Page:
From Real Clear Markets:
The May jobs numbers were bad. Combined with other recent data, they suggest that the 2016 election campaign will be either conducted in the middle of a declared recession, or against the backdrop of an economy that feels like a recession to many Americans.
Friday’s “Employment Situation” release from the Bureau of Labor Statistics (BLS) reported that the widely followed payroll employment number increased by only 38,000 during May. This was less than the downward revision of 59,000 to the April total, leaving the number of May payroll jobs 21,000 lower than the figure originally reported for April.
FTE* employment fell by 277,000 in May, after declining by 256,000 in April. This left America 13.3 million FTE jobs away from full employment. The number of full-time jobs plunged, and the number of part-time workers soared.
The headline (U-3) unemployment rate plummeted from 5.0% to 4.7% during May, but this was pure illusion, a result of plunging labor force participation (LFP). Adjusted to the LFP that obtained when Bush 43 left office, May’s unemployment rate was 9.3%, nearly twice the official number.
Falling LFP has been one of the most distinctive features of the Obama economy. May’s LFP was down by 4.74 percentage points from its April 2000 peak. This is equivalent to 12.0 million Americans giving up on finding jobs.
Since November 2007, our working-age population has increased by 20.0 million. However, on the margin, only 4.5 million of these people entered the labor force, and only 3.3 million of them landed FTE jobs. This might be “the new normal,” but it certainly isn’t “prosperity.”
It is reasonable to ask how anyone could believe that we are in or headed for a recession, when 1Q2016 real GDP (RGDP) growth was reported in positive territory (at 0.84% annualized) and 2Q2016 RGDP growth is currently forecasted by the Federal Reserve’s “GDPNow” model to come in at 2.5%. The answer lies in the Fed’s “Industrial Production” (IP) numbers.
According to the NBER**, there have been 11 recessions since 1948. In each case, IP peaked and began falling in, or close to, the calendar quarter that was later identified by the NBER as the peak of the business cycle. On average, the IP peak preceded the economic peak by less than one quarter. The farthest ahead of the onset of a recession that quarterly IP has ever begun to decline was 3 calendar quarters (in the case of the 2001 recession).
Based upon the latest numbers from the Fed, quarterly IP peaked in 4Q2014, and it has been falling for five quarters now. The IP Index for 1Q2016 was 2.01% below that of 4Q2014. The BEA*** will be publishing a “benchmark revision” to its GDP numbers on July 29, and it is very likely that some of the GDP growth previously reported for the past few years will be revised out of existence at that time.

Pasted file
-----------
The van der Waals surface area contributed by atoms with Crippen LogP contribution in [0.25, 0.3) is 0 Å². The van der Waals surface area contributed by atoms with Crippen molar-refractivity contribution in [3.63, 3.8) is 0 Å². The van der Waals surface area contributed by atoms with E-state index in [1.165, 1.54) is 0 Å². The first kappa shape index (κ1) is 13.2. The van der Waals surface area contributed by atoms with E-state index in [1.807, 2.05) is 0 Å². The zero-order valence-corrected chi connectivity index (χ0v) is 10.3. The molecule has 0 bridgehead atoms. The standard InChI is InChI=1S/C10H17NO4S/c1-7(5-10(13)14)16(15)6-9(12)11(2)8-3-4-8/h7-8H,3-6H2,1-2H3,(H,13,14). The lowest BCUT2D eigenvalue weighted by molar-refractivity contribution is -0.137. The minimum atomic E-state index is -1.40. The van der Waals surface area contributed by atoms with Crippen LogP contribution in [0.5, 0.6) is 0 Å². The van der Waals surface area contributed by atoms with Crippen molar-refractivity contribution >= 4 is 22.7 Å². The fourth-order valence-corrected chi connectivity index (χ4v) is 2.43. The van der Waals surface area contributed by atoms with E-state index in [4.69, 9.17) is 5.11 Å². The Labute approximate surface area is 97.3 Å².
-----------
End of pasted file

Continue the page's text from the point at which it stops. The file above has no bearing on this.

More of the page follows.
If we graph IP and RGDP (with both normalized to 1Q1947 = 100) from 1Q1947 to 1Q2016, the two lines track each other closely until the end of 2007, with normalized RGDP never more than 106.02% of normalized IP. However, during the most recent recession, reported IP fell by 16.65%, vs. a decline of only 4.24% for reported RGDP. This left normalized RGDP at 120.48% of normalized IP in 2Q2009, the post-war high.
From 1Q2008 to 1Q2016, normalized RGDP averaged 113.82% of normalized IP; the average for 1947 – 2007 was only 96.21%. Clearly, something happened during the 2008 – 2009 recession that impacted the relationship between RGDP and IP.
One explanation for the divergence between normalized RGDP and normalized IP is that the RGDP numbers are simply overstated, and that the July 29 benchmark revisions will correct this by adjusting the reported RGDP numbers downward for the past several years. This would bring the government’s description of the economy more in sync with what the public has been experiencing during Obama’s economic recovery.
The other plausible explanation is that the Bush 43/Obama/Bernanke/Yellen economic policies have caused America to deindustrialize, in the sense of investing less capital to employ workers and make them productive. Shifting the employment mix away from factory workers and toward baristas and bartenders would produce the change observed in the relationship between RGDP and IP. It would also help explain why the reported unemployment rate can be 4.7%, and yet large numbers of Americans are demanding radical change, by supporting Donald Trump and Bernie Sanders.
Lower rates of capital investment lead to fewer jobs and lower wages for those jobs that do get created. Both of these trends make the public unhappy.
Capital investment has been low during the Obama recovery because government policies have been hostile to investors and investment. The value of the dollar (as judged by the CRB Index****) has been wildly unstable. Taxes on savings and investment were hiked in order to pay for Obamacare. And, the Obama administration has mounted a regulatory jihad against business, only part of which has been slapped down by the courts.
We are now only five months from the elections. Friday’s BLS report put a huge dent in the Obama/Hillary Clinton “the economy is great” narrative. The July 29 GDP benchmark revisions could well blow a big hole in it. The question is whether Donald Trump can exploit the opening that the slowing economy gives him by offering a credible plan for economic growth.
*FTE (full-time-equivalent) jobs = full-time jobs + 0.5 part-time jobs
**The National Bureau of Economic Research, a private organization that dates the business cycle.
***Bureau of Economic Analysis
****The CRB Index is a commodity price index comprising: Aluminum, Cocoa, Coffee, Copper, Corn, Cotton, Crude Oil, Gold, Heating Oil, Lean Hogs, Live Cattle, Natural Gas, Nickel, Orange Juice, Silver, Soybeans, Sugar, Unleaded Gasoline, and Wheat.
Louis Woodhill ([email protected]), an engineer and software entrepreneur, is a Forbes contributor.